#growingup

I haven’t really ‘taken the next steps’ with my rehabilitation therapy in the last year because the next steps are the last steps. I’ve been told that I know what I need to do to take the last steps to heal myself and recover completely but I won’t do it because I don’t want to lose my identity. I think this is true but not in the way people would expect. It’s not that I don’t want to lose my disability identity. I don’t want to lose my cure identity. My perspective regarding my disability has shifted from ‘incurable condition’ to ‘fixable problem’ and I draw strength and purpose and meaning from the fact that I can ‘fix myself.’ My work to cure myself gives my life a sense of direction and fuels the desire to keep going and keep working. I have never worked out or done any other physical exercise with the intent of being healthy (or as part of having a healthy lifestyle). Before I started working to cure myself, I danced because I loved it and went to the gym and the pool to lose weight. I never developed workout habits for the sake of general health and fitness.

My cure is now my identity. If I completely cure myself, my workout paradigm would – out of necessity – have to shift to ‘health’ rather than ‘ridding my body of my disability’ which is not as motivating for me. I know for a fact that I would not have the will and the strength to maintain the work if I didn’t do it with the purpose of curing myself and I would, ultimately, lose what I had gained and would have to again work to cure myself in order to normalize myself and my body.

I recently watched a video of a young boy with cerebral palsy who discovered swimming as a form of athletic therapy. The really moving part of the story was not the fact that he got better with the therapy, but that swimming unlocked his potential, showed him his own physical and emotional strength, and gave his life purpose and meaning that it didn’t have before. He grew up feeling marginalized and incapable and frustrated. He was sad that he couldn’t do things other children could, but he gained faith in himself when he learned about the Paralympics and started athletic training with the intention to one day compete in them. It completely shifted his perspective about his abilities, his life, and his place in the world. It gave him a sense of belonging, focus, determination, and worthiness that he’d never had before. That was the memorable and moving part of his story. In that way, he wasn’t ‘disability inspiration.’ He was the personification of the message to just ‘get on and do stuff’ and to create a meaningful life.

My physical therapy gives my life direction and focus that I didn’t have without it. It has had a profound effect on every aspect of my life and has transformed the way I live in the world. That’s why I chose the handle transformingeverything: this isn’t just about physical transformation. It’s about changing absolutely everything. I even feel uncomfortable telling people now ‘I have a physical disability’ or ‘I have a physical impairment’ because I feel that it describes the person I used to be rather than the person I am now and the person I have worked to transform myself to be. I feel that I can’t tell people ‘I’m a person with a fixable problem’ and I haven’t yet developed a language that accurately (succinctly) encompasses or explains my condition, work, intentions, and progress, but the changes I have made to my body have also affected how I feel, how I see myself, how I relate to other people and how I move through the world. In five short years, I have developed a new identity, and I would have to further develop another one if I walked out of this one, physically and metaphorically.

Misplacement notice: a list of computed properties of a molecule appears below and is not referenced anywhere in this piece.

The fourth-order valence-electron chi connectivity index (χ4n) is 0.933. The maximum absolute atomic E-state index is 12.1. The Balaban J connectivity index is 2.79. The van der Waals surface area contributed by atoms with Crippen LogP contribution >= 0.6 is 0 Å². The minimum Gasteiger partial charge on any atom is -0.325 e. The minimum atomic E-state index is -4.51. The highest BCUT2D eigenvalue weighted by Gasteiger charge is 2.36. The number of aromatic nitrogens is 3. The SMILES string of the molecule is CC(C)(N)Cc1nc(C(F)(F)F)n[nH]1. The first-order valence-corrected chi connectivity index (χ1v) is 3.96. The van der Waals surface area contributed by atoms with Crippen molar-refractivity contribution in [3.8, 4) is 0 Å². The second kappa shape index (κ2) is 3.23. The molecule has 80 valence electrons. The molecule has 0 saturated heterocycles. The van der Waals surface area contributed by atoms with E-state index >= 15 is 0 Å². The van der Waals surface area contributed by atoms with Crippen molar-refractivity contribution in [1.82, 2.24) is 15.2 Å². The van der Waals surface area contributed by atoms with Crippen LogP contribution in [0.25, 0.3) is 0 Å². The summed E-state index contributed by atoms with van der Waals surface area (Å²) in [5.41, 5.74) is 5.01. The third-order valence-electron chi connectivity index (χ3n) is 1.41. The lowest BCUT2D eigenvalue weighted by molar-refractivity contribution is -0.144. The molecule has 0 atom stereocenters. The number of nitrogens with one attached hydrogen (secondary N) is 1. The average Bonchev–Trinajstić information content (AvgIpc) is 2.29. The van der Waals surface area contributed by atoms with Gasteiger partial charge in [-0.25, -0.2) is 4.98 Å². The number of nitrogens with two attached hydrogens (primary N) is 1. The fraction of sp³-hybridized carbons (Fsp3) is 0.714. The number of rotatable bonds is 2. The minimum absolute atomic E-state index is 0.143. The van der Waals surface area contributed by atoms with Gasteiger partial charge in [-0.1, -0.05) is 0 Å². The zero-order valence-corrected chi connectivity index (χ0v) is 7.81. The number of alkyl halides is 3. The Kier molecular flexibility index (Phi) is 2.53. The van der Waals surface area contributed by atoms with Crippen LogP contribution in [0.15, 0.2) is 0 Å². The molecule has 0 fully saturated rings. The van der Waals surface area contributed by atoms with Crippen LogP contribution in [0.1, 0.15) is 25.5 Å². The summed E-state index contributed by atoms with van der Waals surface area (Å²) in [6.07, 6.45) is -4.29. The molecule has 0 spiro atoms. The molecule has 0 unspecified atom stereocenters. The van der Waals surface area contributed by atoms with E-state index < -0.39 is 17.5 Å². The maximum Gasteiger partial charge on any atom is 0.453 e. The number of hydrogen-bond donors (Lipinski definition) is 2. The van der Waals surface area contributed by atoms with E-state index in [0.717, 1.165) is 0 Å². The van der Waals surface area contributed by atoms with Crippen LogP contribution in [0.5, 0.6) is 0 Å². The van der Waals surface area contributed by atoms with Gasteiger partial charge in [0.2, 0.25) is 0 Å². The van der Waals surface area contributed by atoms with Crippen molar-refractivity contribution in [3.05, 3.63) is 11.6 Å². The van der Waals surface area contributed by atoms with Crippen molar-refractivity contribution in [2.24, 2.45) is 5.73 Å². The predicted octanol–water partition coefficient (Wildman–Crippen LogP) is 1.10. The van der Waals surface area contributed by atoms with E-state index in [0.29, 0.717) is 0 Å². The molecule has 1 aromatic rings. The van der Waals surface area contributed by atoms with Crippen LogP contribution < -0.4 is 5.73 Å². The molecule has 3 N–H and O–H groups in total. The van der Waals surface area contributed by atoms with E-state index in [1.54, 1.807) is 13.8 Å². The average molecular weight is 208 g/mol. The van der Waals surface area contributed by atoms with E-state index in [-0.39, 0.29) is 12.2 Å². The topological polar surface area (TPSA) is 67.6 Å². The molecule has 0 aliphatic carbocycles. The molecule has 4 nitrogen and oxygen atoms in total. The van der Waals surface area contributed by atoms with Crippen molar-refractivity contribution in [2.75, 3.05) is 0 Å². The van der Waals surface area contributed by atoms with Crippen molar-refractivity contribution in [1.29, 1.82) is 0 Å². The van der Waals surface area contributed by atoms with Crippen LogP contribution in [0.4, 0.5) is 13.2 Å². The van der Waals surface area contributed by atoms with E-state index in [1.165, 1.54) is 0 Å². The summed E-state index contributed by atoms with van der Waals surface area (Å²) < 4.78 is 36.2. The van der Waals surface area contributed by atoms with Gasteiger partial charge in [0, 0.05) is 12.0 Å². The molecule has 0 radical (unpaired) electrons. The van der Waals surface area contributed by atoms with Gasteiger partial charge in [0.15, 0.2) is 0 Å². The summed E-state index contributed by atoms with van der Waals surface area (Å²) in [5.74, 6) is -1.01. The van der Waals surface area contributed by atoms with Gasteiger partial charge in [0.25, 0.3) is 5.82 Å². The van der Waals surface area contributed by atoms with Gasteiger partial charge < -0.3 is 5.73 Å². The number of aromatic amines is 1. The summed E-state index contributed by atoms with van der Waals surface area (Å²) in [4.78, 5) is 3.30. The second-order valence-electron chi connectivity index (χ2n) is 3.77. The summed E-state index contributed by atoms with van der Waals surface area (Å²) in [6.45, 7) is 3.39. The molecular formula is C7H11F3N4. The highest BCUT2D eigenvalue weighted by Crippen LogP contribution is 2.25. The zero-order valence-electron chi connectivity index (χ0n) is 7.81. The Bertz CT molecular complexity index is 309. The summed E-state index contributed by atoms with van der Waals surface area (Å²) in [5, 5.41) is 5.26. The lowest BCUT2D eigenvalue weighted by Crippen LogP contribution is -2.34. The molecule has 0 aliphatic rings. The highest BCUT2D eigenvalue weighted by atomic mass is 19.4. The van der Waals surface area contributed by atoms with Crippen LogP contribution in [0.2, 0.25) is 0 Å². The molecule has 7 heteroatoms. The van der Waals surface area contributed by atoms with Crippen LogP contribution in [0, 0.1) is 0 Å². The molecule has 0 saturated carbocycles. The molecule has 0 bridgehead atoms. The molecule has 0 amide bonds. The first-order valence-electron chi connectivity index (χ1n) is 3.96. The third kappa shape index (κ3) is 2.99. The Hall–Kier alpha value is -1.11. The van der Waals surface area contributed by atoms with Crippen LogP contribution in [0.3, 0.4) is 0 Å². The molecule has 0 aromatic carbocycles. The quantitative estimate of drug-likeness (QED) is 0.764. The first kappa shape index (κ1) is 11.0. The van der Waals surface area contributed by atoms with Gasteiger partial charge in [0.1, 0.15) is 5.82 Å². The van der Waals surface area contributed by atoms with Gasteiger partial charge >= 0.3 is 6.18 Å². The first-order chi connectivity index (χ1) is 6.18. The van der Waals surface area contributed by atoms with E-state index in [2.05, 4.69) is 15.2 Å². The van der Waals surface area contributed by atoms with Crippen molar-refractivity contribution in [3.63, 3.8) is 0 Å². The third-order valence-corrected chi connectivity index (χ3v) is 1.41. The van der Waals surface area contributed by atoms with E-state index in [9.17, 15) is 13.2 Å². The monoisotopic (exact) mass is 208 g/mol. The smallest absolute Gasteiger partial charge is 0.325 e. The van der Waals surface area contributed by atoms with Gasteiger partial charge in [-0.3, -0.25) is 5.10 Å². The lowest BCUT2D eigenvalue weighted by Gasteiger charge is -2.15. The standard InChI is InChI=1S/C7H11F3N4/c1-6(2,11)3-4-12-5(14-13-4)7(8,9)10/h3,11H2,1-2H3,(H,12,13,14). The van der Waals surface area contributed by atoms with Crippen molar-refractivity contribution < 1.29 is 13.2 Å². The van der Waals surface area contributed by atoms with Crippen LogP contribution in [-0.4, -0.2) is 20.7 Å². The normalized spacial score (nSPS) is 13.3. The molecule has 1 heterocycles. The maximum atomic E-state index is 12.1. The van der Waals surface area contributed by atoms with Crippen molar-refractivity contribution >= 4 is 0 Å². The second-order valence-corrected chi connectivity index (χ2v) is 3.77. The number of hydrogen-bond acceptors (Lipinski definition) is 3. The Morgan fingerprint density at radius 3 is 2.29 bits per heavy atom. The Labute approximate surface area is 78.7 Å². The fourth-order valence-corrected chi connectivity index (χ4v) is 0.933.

I’m a bit conflicted – and have been for a long time – in that I am willing to both work and be stuck. I don’t know what my new identity would be if I didn’t have the one I have created because I still don’t think I would consider myself a ‘normal person’ (though that’s what I try to be and would like to be). I don’t think I will ever consider myself a ‘normal person.’ I think a lot of this is just general ‘growing up’ and things that everyone faces in life. Everyone creates worlds around themselves and creates their identities and place in life. It’s sometimes hard for me to discern between what is part of ‘life as a person with an impairment’ and ‘life in general.’ What’s just part of life and what’s a direct result of having a physical disability? There are times when I can’t differentiate between the two. 

Some people can’t stand to be doubted. Some people can’t stand to be left alone. Some people can’t stand to feel ordinary. Some people can’t stand feeling dependent. I can’t stand feeling like I don’t matter or that what I do doesn’t matter or that I don’t matter to someone else. My therapy has helped me feel like I matter because the work matters and the opportunity to better my life matters. June Carter Cash used to say, ‘I’m just trying to matter’ and I can relate to that. My intention and work to better myself give me a stronger sense that what I do matters and who I am matters. And that’s what’s important to me. 

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About Norah

writer. aspiring editor.
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